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Marihuana, A Signal of Misunderstanding - Table of Contents

History of Marihuana Use: Medical and Intoxicant

From: Marihuana, A Signal of Misunderstanding, the Report of the US National Commission on Marihuana and Drug Abuse, 1972

The 19th Century

Documents of the 19th century report on the use of cannabis to control diarrhea in cholera and to stimulate appetite. In his reports of the late 1830's and early 1840's, O'Shaughnessy (1842: 431) stated that tetanus could be arrested and cured when treated with extra large doses of cannabis.

John Bell, M.D., Boston, reported enthusiastically in 1857, about the effects of cannabis in the control of mental and emotional disorders as opposed to the use of "moral discipline" to restrain the mentally ill. Similarly, in 1858, Moureau. de Tours reported several case histories of manic and depressive disorders treated with hashish (Walton, 1938: 3).

The Ohio State Medical Society's Committee on Cannabis Indica, convened in 1860, reported that their respondents claimed cannabis successfully treated neuralgic pain, dysmenorhea, uterine hemorrhage, hysteria, delirium tremens, mania, palsy, whooping cough, infantile convulsions, asthma, gonorrhea, nervous rheumatism, chronic bronchitis, muscular spasms, tetanus, epilepsy and appetite stimulation (McMeens, 1860: 1).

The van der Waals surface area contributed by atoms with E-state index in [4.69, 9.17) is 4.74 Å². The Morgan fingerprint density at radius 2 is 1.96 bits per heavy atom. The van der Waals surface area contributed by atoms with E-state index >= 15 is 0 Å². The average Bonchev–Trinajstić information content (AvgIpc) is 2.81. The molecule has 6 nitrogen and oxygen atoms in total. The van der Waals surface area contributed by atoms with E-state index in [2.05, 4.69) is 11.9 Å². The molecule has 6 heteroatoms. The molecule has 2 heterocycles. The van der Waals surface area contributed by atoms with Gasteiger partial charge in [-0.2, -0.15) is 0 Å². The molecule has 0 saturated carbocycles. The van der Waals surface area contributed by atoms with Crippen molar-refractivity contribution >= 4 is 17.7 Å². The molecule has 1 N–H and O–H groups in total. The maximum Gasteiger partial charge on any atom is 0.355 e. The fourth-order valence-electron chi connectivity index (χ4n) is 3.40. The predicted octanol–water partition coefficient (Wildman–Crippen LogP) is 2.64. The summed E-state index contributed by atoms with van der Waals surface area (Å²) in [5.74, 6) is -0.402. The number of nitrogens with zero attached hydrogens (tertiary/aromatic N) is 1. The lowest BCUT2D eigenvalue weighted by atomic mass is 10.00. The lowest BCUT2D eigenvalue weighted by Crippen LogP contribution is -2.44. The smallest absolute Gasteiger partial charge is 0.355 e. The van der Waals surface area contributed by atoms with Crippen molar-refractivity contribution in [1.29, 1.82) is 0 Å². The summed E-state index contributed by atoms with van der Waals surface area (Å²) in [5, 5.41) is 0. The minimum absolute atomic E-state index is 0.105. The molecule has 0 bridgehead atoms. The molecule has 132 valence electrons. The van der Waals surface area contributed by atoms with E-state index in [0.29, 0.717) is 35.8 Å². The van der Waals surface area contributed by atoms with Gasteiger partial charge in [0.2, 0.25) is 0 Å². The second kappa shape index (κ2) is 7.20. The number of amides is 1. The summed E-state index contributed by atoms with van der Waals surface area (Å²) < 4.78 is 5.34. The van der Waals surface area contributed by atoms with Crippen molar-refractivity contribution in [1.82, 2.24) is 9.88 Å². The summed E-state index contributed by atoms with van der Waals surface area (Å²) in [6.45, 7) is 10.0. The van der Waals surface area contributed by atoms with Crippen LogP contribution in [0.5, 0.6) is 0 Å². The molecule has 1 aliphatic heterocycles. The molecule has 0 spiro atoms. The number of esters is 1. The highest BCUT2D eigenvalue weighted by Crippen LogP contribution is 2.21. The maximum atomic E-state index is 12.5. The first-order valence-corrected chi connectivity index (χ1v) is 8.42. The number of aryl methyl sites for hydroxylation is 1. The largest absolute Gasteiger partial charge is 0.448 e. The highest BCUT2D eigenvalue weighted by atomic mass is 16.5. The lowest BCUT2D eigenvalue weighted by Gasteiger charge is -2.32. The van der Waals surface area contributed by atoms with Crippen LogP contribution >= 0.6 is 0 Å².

The India Hemp Commission (1894: 174) likewise was informed of similar medicinal uses for cannabis. Specific reports included the use of cannabis as an analgesic, a restorer of energy, a hemostat, an ecbolic, and an antidiaretic. Cannabis was also mentioned as an aid in treating hay fever, cholera, dysentery, gonorrhea, diabetes, impotence, urinary incontinence, swelling of the testicles, granulation of open sores, and chronic ulcers. Other beneficial effects attributed to cannabis were prevention of insomnia, relief of anxiety, protection against cholera, alleviation of hunger and as an aid to concentration of attention.


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